Lucha Libre

by Mike Huberty
July 2008

hip hop reggaeton from Madison/Milwaukee, Lucha Libre

hip hop reggaeton from Madison/Milwaukee, Lucha Libre

Madison hip-hop/reggaeton group, LUCHA LIBRE gives a nod to their home turf in their song, “Midwest Bang” on their new album, The Takeover. With a nod to Coolio’s “Sumpin’ New” (quickly followed by a Buffalo Springfield quote), they chant “There ain’t no party like a Midwest party ‘cuz a Midwest party don’t stop.” It’s an interesting statement. After all, this is Madison, where hip-hop is supposed to be controversial and problematic. Amid that, LUCHA LIBRE is creating their own success in a city where hip-hop and rap fans have complained for years that they haven’t gotten the same respect or opportunities. And with their new record, they’re confident and stepping up.

Lead emcee, Mic Virus, moved to Madison about a year ago from Milwaukee but has been performing with the rest of the group since 2005. He says, “Da Ricanstrukta and NV1 (the other emcees in the group) are cousins so they’ve known each other for life. I’ve been doing this since I was ten. LUCHA LIBRE in Spanish is ‘wrestling,’ but we break the words down to their meaning. ‘Lucha’ is fight and ‘libre’ means free, so we use it like freedom fighters; fighting for freedom for our people. Not so much a revolutionary term, but financial freedom; freedom to be your own boss, freedom to do what you want to do when you want to do it.”

And when it comes to Madison hip-hop, Mic Virus says that it’s a concern, but something they don’t have to worry about. “What’s nice about LUCHA LIBRE is that any show we’ve ever done, there’s never been any violence before, at, or after the show. And venues talk to each other; we have a great reputation, if there is an altercation at one of shows, we step in and say ‘Hey, not here, we’re trying to keep this alive so we have somewhere we can do this hip-hop thing where everyone can go.’ We’ve been affected but not as much as other artists because we have already have a reputation for throwing professional shows where no violence occurs.”

The Takeover is being released on their own label, I NEED A RAISE RECORDS, as far as that name goes, Virus explains, “I hate waking up every day and going to work and being overworked and underpaid. So, something that’s common among every working man and working woman, everybody needs a raise. No matter how much or how little you make, you still need a raise. That’s a goal for us to get that raise so we don’t have to wake up and go to work everyday. And if we do, it’s for something that we love to do, not working for someone else.”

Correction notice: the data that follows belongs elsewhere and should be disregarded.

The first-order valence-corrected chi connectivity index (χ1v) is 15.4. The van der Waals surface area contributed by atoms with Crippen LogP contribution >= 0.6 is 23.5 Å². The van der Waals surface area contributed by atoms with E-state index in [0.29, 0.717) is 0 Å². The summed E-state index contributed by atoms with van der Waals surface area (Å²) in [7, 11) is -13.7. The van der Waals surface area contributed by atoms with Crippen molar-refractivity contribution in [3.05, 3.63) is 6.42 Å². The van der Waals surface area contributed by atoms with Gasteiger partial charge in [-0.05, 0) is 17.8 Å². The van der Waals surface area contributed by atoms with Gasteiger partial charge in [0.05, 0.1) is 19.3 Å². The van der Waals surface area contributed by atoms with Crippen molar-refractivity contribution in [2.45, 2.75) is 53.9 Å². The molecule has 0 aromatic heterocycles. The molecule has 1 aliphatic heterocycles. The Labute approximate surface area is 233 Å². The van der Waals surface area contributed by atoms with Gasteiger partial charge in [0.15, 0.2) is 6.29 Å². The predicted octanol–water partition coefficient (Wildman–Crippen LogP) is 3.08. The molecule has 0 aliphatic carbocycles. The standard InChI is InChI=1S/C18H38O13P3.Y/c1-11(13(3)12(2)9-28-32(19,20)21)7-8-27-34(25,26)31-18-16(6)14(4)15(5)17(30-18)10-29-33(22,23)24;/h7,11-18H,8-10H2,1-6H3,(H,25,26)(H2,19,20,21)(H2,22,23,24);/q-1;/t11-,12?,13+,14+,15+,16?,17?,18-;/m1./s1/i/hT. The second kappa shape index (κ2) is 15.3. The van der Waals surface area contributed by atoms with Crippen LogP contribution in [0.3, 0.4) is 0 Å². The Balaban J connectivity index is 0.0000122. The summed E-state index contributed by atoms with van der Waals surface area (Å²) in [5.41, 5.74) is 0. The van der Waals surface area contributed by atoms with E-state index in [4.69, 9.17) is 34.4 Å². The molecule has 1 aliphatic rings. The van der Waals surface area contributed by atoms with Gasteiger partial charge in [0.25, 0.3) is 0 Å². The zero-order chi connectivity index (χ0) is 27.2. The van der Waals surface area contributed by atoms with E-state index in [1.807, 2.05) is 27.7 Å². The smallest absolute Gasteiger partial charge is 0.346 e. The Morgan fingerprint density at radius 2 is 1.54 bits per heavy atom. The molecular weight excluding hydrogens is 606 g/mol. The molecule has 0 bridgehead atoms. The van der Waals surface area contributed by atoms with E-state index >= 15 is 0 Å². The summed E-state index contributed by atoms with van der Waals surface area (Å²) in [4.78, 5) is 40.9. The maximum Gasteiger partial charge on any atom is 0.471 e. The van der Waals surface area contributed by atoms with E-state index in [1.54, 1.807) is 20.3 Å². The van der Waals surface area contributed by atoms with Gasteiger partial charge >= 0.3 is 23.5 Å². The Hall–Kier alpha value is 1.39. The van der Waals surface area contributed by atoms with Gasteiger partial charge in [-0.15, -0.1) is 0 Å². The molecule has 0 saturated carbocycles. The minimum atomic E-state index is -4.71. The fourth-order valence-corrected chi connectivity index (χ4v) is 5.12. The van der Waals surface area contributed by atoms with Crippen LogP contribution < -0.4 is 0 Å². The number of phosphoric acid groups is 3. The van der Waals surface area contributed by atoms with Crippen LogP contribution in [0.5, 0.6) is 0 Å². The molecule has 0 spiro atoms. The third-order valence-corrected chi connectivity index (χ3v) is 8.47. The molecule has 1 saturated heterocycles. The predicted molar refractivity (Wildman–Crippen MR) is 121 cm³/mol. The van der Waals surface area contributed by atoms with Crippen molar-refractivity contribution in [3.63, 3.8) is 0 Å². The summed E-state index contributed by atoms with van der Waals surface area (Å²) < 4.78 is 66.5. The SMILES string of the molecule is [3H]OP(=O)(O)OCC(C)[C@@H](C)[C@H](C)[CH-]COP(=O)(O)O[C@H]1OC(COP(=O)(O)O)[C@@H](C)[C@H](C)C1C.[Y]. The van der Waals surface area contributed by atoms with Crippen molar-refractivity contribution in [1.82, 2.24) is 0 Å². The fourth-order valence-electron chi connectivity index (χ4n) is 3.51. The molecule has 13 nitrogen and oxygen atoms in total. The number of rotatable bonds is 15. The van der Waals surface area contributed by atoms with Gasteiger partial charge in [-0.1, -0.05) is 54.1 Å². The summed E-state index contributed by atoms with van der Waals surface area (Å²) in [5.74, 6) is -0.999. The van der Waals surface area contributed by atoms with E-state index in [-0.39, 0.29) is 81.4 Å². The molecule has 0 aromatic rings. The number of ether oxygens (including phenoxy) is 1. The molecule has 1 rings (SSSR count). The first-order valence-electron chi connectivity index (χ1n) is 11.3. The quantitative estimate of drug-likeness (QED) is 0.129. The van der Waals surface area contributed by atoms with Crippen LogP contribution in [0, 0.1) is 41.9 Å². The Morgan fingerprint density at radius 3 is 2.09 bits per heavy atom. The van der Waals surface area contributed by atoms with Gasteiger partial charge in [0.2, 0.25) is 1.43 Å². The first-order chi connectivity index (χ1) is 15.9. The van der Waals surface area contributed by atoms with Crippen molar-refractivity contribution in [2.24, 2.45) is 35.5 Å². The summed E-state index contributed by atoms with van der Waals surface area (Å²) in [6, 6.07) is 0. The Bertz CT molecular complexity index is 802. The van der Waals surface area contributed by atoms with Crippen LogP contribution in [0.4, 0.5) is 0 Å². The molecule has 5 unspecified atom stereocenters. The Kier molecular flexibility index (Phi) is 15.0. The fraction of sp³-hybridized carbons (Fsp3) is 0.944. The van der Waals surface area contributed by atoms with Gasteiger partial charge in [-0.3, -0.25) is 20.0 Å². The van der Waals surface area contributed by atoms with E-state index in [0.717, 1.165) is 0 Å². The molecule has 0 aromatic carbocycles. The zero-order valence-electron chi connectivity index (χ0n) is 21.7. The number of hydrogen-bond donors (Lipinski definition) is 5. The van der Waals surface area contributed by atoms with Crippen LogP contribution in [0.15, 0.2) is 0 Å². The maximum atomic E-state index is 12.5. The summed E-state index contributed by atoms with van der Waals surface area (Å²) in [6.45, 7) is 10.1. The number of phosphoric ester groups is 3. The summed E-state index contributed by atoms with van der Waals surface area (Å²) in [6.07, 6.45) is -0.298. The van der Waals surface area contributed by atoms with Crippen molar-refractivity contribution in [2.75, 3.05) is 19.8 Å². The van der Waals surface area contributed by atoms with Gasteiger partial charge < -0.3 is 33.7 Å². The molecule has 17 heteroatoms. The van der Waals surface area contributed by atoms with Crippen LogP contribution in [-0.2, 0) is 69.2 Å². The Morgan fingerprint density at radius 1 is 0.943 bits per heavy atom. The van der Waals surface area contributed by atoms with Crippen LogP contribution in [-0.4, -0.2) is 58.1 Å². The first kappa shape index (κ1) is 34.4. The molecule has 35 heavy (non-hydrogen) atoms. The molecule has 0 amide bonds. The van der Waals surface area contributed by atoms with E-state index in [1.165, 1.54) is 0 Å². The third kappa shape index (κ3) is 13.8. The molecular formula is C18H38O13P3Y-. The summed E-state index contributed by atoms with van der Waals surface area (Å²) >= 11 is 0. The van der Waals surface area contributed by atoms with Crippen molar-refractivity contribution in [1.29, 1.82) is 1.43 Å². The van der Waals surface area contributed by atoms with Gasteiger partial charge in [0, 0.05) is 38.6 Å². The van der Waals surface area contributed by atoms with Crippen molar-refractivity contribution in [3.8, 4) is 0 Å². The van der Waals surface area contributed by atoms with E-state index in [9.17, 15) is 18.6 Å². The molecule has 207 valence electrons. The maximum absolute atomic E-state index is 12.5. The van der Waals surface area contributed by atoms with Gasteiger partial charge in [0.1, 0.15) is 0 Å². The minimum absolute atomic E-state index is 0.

His favorite song from the new album is “Ready” which features one of his signature lines, “My gat smokes so much, my gun’s got emphysema”. For a band with a reputation of little conflict at their shows, it’s a violent line to highlight, but Virus explains the difference. “It’s more of a metaphor,” he says, “when you see our logo (a fist holding a gun) you can think that it promotes gun violence. But not at all, that logo represents, ‘By any means necessary’ and when we talk about stuff in our raps it’s about either stuff we went through or stuff that happened in the neighborhoods we grew up in. We’re not violent people by nature. We’re all about business.”

When it comes to the new record, Virus isn’t shy about their plans, “‘The Takeover’ (title track) pretty much explains what we’re about as a group. We’re here to take over the hip-hop industry locally and pretty much raise the bar. It’s pretty easy to get on here, and we feel the need to raise the bar so not your average Joe Blow rapper can say he’s the best because he’s gotta compare to us. As far as reggaeton, ‘Superior’ and ‘Shake it’. Those are dance tracks, and what’s great about reggaeton is that you can still say what you want to, it doesn’t have to be lovey-dovey, but girls will still dance to it because of the beat.”

Discussing some of the group’s appeal, while Mic Virus isn’t bilingual, the rest of his group is, “When we rap in both English and Spanish, it broadens our demographic. It doesn’t just appeal to kids who like hip-hop. There’s a lot of Spanish-speaking people here in the city. When they hear NV1 or Ricanstrukta rapping in Spanish, no one else does that here.”

For Madison hip-hop and reggaeton fans, their release party is at The Annex on July 12th and will also feature DJ PaPi Love, DJ Pain 1, SOSE & DJ Tyme, and Fall Guys. Doors are open at 9 and get there early! Ladies get in free until 11 pm and the door price changes from $5 to $10 after Midnight.

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Record Label: I Need A Raise Records